We’re consuming stories about criminal investigation at staggering rates these days — of the top 10 most downloaded iTunes podcasts, three are about crime. So, why do we care? We got some answers from crime podcast fan Robert Kolker, author of Lost Girls: An Unsolved American Mystery, the best-selling account of the still-unsolved Long Island serial killer case and the age of Internet prostitution.
Real Crime: Why do we get so obsessed with crime-related podcasts? Is it that we love to gossip and tell stories?
Robert Kolker: It’s a little bit about voyeurism or nosiness, but I think you’re on to something with the idea of storytelling. What draws a lot of people to true-crime podcasts and keeps them listening is suspense. Even when they aren’t really whodunits, but instead are about miscarriages of justice, or (like Serial) did-he-or-didn’t-he narratives, these podcasts work best when there is a question that needs answering.
RC: What makes a good crime podcast?
Kolker: Long before this genre exploded, This American Life demonstrated how addictive storytelling is a perfect match for radio: Ira Glass has been very public about how one of his most important standards for the work on that show is that no matter what the particular episode or segment is about, the listener ought to be wondering every second what will happen next.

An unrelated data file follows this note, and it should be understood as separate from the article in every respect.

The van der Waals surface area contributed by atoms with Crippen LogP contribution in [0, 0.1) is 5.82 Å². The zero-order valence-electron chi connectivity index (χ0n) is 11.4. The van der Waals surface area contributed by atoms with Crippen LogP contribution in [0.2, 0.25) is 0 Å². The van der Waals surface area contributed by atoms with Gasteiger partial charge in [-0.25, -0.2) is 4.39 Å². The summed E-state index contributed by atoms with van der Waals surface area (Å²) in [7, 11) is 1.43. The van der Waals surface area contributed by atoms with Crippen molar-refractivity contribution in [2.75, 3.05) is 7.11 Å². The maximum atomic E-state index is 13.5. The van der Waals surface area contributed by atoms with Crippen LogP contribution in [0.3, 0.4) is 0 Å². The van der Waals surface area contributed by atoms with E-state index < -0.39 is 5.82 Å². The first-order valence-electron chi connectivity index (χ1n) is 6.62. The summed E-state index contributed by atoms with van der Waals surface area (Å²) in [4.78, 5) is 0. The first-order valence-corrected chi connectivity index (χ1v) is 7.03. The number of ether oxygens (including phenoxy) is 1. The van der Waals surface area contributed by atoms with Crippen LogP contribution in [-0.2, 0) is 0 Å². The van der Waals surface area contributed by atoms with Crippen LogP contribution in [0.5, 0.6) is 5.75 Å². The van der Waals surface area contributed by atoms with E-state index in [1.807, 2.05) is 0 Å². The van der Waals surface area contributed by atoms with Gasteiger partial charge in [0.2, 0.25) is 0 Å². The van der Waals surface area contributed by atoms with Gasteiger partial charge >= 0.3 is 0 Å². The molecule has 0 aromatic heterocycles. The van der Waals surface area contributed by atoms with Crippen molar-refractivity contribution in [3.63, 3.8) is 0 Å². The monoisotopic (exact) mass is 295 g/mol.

RC: What don’t you like when it comes to the crime podcast listening experience?
Kolker: I am less interested in the ones that falsely amp up the tone and sound melodramatic or voyeuristic. The more subtle, the better. They benefit from having long running times (though the worst of them overdo it), and they also benefit from the medium’s whispering-in-your-ear sense of intimacy (though again the worst of them exploit this in a corny way). There are other pitfalls — like nattering hosts. The host is the tone-setter, and if they’re too glib or fake, it makes the show unlistenable, at least to me.
RC: Who is your favorite host?
Kolker: Karina Longworth’s You Must Remember This has plenty of crime and intrigue in any given episode, but the 12-part series about Manson is just amazing. There is so much already written about him, and she breaks it all down in an easy to understand way, and pulls out telling details constantly. Best of all, she doesn’t play up the salaciousness of the material. She’s not a prude, but she’s not a panderer, either.
(Image: Emilio Morenatti/AP Images)